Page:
I have been waiting for more than five years to offer this advice. It is now time in most cities across the country to buy a new home or refinance your existing home with thirty-year fixed rate mortgage debt. And this from the author of The Coming Crash in the Housing Market published in 2003 and my 2006 book, Sell Now! The End of the Housing Bubble. Let me explain why.
Home Prices Relative to Peak Prices During Bubble
Home prices are off anywhere from 10% to more than 60% in cities across the country. There is no reason to believe that prices were “fair” during the bubble as we have seen they were largely caused by loose and aggressive lending by banks and non-banks. But, it is always better to buy at a discount rather than at a historical peak, and these seem like awfully big discounts. And by my calculations, in most cities across the country, real prices adjusted for inflation have just about come into line with where prices were in 1997, before all this crazy bank lending started, so there should be little additional downside risk by buying today. There are still some neighborhoods across the country that have not seen very dramatic declines in price, many of them very wealthy and expensive enclaves, but given the distribution of incomes lately heavily weighed toward the wealthy, these areas may never see a really large home price decline.
Home Prices Relative to Construction Costs or Replacement Costs
Homes in many cities across the country are now selling for as little as $60 to $70 a square foot. Depending on the quality of construction and the underlying land value, this represents a 50% to 65% discount to the costs you would incur if you tried to build a similar home today in these cities. While there is no guarantee that there will be a strong rental market in the short run, in the long run it just seems to make sense to buy if you can acquire assets at half or less of the cost of building them.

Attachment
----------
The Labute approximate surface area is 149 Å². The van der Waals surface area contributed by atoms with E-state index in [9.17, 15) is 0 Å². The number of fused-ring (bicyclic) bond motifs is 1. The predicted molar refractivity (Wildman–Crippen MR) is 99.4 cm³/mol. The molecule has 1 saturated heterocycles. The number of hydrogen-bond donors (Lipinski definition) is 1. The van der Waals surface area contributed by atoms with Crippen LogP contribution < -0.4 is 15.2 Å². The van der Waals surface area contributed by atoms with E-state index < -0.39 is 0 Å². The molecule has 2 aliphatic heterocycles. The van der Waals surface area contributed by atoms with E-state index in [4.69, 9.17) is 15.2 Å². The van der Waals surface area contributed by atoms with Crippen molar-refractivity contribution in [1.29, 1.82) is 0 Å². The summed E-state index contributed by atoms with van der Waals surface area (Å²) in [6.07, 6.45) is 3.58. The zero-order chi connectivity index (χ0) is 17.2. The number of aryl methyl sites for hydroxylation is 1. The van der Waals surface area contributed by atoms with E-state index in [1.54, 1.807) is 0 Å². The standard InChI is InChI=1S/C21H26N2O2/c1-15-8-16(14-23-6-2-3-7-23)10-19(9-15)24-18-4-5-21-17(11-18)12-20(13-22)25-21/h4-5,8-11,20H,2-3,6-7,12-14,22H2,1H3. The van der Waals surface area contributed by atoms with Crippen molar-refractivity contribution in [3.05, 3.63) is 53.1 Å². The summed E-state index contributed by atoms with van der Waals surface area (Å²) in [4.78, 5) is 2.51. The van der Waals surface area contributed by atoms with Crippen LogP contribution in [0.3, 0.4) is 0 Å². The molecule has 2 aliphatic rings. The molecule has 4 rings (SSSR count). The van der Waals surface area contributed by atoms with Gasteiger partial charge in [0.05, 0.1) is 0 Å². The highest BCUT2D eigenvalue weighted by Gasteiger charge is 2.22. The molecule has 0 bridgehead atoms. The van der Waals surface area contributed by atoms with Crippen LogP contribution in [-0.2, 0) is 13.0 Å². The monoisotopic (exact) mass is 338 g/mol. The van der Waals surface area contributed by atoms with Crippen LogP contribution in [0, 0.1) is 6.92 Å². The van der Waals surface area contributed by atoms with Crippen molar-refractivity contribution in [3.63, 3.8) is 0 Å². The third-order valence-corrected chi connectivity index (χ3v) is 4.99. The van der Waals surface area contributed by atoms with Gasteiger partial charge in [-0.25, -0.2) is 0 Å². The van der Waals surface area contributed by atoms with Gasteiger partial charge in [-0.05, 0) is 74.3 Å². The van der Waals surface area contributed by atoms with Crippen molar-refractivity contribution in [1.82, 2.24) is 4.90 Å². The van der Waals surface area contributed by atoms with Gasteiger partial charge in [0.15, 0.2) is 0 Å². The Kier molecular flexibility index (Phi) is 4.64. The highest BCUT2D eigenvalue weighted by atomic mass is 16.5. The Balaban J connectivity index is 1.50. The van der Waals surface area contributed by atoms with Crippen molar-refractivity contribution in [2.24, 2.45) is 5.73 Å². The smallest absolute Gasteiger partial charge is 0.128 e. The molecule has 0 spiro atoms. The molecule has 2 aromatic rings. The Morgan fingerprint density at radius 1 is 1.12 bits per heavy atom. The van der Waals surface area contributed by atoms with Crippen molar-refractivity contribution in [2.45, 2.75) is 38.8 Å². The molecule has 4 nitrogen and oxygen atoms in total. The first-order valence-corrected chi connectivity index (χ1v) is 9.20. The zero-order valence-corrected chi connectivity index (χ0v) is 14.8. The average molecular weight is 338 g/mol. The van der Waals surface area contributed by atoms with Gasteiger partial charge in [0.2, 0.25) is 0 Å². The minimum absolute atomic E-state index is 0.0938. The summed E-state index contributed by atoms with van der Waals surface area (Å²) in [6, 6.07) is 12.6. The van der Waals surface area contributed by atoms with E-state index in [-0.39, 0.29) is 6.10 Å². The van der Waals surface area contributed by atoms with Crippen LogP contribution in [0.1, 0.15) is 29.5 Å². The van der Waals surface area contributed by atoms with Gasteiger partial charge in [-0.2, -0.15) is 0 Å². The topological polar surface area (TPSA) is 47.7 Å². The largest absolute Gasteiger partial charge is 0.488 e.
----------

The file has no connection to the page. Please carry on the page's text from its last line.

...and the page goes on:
Home Prices Relative to Incomes and Rents
During the peak years of the housing bubble, entire cities like San Diego were seeing their homes priced on average at 11 times the area’s median family income. Such prices financed primarily with debt are by definition unsustainable. Now, because banks have pulled back on their lending formulas, homes in many cities are changing hands at three to four times average family incomes. Similarly, at the peak, houses traded at such large multiples of possible rents that it made the projects uneconomic from the start. Now, with homes trading at more reasonable multiples of rents, houses and condos can be purchased that are immediately cash flow positive in year one and enjoy all the upside of any appreciation that will occur as inflation returns.
Home Prices in Real Terms, Not US Dollar Terms
We still talk about home prices in dollar terms, which is silly because the dollar has lost 98% of its purchasing power relative to a more stable asset like gold over the last fifty years. If instead of pricing houses in dollars, we look and see what a home would cost in ounces of gold, we see that houses today are a real bargain. As a matter of fact, this graph shows that average homes, measured in the number of gold ounces it would take to buy them are now trading at forty year historical lows.
You might argue that this is because gold is priced highly today. I would argue that gold’s purchasing power has changed very little over time, it is the dollar that is depreciating and thus giving the appearance that the price of gold is rising. Actually, gold is quite stable relative to other assets and commodities and it is the dollar that is highly volatile and declining in value due to the US funding its deficits by printing dollars.
The Real Bubble – US Treasuries and Future Inflation